Behind the Curtain: ‘New Slate’
I had the pleasure of recently interviewing Jackie Kopcsak, one of our distinguished graduate students in our dance MFA program. Her choreography is particularly memorable for its wit and spark. Kopcsak here gives a great peek into the graduate choreography process, the results of which will be featured in the upcoming “New Slate” performance. She also shares about her research interests.
ML: What projects do you have planned in the coming year? Could you tell us a little about them? Which one(s) are you most excited about?
JK: Fall quarter will be the start of my second year in the MFA Program in dance. For the 10 of us in the class of 2013, this means it is also thesis year! Besides a written thesis paper, the majority of us will also be presenting a thesis concert. I’m really excited about this performance; I’m planning on presenting a one-act story ballet in the Claire Trevor Theatre sometime in May 2013.
ML: What’s the hardest thing about choreography that most people don’t realize?
JK: Something most people don’t realize is that choreography at the graduate level is a very competitive field. It all starts at the beginning of a quarter when the grads audition undergraduate dancers for their new works. The dancers probably have no idea how much we fight over them! Everyone wants the best dancers to help them bring their choreography to life, so the casting process can be a little challenging; there can be a lot of heated negotiation and compromise before all is settled.
Then, once a choreographer has their cast lined up, they have to start creating right away, as there are generally only two weeks until an adjudication of the pieces. This only gives the choreographers a few rehearsals before they have to show the early stages of their work in front of a panel of the dance faculty.
Unfortunately, not everyone’s piece will make it into a given graduate concert. In fall 2011, there were about 18 choreographers who presented work at the adjudication (nearly everyone from both years of the graduate program), and only eight spots available for “New Slate.” I was very fortunate (and grateful!) to have my work selected for both graduate concerts last year. I’m hoping to participate again this year, but you never know … the incoming dance grads are an extremely talented class!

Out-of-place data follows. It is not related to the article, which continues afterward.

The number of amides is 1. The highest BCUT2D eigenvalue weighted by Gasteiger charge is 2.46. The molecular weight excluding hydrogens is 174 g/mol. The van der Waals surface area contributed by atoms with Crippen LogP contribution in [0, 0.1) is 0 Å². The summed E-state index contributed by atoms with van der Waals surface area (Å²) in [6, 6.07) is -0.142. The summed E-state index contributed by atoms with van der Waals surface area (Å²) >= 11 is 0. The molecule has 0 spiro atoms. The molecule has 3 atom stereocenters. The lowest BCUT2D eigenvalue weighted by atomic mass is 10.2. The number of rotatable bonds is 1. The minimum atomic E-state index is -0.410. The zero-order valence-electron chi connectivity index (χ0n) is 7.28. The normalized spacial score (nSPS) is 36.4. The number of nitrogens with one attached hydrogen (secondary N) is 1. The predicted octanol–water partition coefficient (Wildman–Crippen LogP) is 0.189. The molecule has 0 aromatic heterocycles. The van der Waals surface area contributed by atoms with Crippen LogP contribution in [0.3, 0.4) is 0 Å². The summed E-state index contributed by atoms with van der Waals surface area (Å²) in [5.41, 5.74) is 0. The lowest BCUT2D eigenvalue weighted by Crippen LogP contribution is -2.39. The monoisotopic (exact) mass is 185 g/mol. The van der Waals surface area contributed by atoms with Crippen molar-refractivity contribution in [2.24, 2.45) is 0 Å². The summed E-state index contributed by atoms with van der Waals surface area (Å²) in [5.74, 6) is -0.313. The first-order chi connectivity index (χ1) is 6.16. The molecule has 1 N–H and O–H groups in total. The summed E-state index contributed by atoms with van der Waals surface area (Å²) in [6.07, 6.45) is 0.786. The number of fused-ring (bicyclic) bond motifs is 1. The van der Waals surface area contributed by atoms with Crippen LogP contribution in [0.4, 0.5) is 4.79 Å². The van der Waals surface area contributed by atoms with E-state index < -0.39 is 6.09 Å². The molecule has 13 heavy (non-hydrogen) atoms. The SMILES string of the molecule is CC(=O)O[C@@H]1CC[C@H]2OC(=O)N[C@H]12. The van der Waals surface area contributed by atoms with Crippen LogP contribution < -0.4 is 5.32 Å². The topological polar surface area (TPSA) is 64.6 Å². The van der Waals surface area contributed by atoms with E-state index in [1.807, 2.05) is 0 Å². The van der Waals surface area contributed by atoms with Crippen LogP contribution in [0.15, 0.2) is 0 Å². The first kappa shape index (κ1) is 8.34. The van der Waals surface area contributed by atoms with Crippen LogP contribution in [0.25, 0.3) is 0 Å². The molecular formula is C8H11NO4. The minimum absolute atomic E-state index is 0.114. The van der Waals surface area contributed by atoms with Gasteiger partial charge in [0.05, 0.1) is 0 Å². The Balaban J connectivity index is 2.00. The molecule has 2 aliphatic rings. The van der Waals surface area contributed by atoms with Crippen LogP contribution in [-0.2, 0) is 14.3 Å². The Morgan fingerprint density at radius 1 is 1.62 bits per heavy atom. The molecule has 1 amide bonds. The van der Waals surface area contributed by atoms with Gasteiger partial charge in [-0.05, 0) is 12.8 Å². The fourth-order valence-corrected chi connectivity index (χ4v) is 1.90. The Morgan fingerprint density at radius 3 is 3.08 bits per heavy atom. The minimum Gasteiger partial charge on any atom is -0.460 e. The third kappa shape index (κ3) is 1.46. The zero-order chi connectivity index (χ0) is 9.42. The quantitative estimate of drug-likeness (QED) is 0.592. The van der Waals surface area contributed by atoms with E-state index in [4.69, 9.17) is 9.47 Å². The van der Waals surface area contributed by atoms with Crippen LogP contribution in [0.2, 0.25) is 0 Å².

ML: What are your research interests, and how did you become fascinated with these interests?
JK: I had never really been interested in Edgar Degas’ paintings of the Paris Opéra. I think as a modern woman I had always wanted to distance myself and my art from the stereotypes of ballet as this pretty, pastel pink world.
However, the last time I was at the Metropolitan Museum of Art in New York, something about Degas’ dance paintings spoke to me in a new way … my interest was sparked, and I’ve devoted my thesis to investigating the lives of late 19th century Parisian ballerinas, artists given little attention by modern dance historians.
I had an amazing opportunity this summer to spend a week in Paris, familiarizing myself with the “Opéra Garnier” (the opera house where Degas observed ballet classes, rehearsals and performances) as well as the Paris Opéra archives. It was a little surreal, in a way, to gain admittance into the Opéra library and to hold in my hands some of the ballerina’s letters and other personal correspondence. To see their handwriting, their signatures and then to watch a ballet of the current company of the Paris Opéra Ballet performed on their stage — it made the research feel very personal and much more real.
ML: Why should students come to Claire Trevor shows?
JK: I’ve been really impressed by the caliber of performances the dance department has presented at the Claire Trevor theatre … the dance shows at the Claire Trevor have outstanding standards for collegiate productions. I think it’s our good fortune that within the School of the Arts, we have drama graduate students studying design and management for the theatre who also have a great passion for dance. It has been fantastic collaborating with these designers. Claire Trevor Theatre is a really great venue for experiencing dance — it’s an intimate enough space where that unique kinesthetic bond between performer and audience can be really profound.
After our interview, Jackie’s piece was selected for “New Slate.” Come and see it, along with other great performances, during Nov. 15-17.
For those students who have never seen a dance performance, why not expand upon the limited entertainment options in Irvine and try something new? I guarantee an engaging, frequently beautiful, thought-provoking and sometimes challenging experience filled with the indescribable charge of live theatre — all for less than the price of a movie ticket.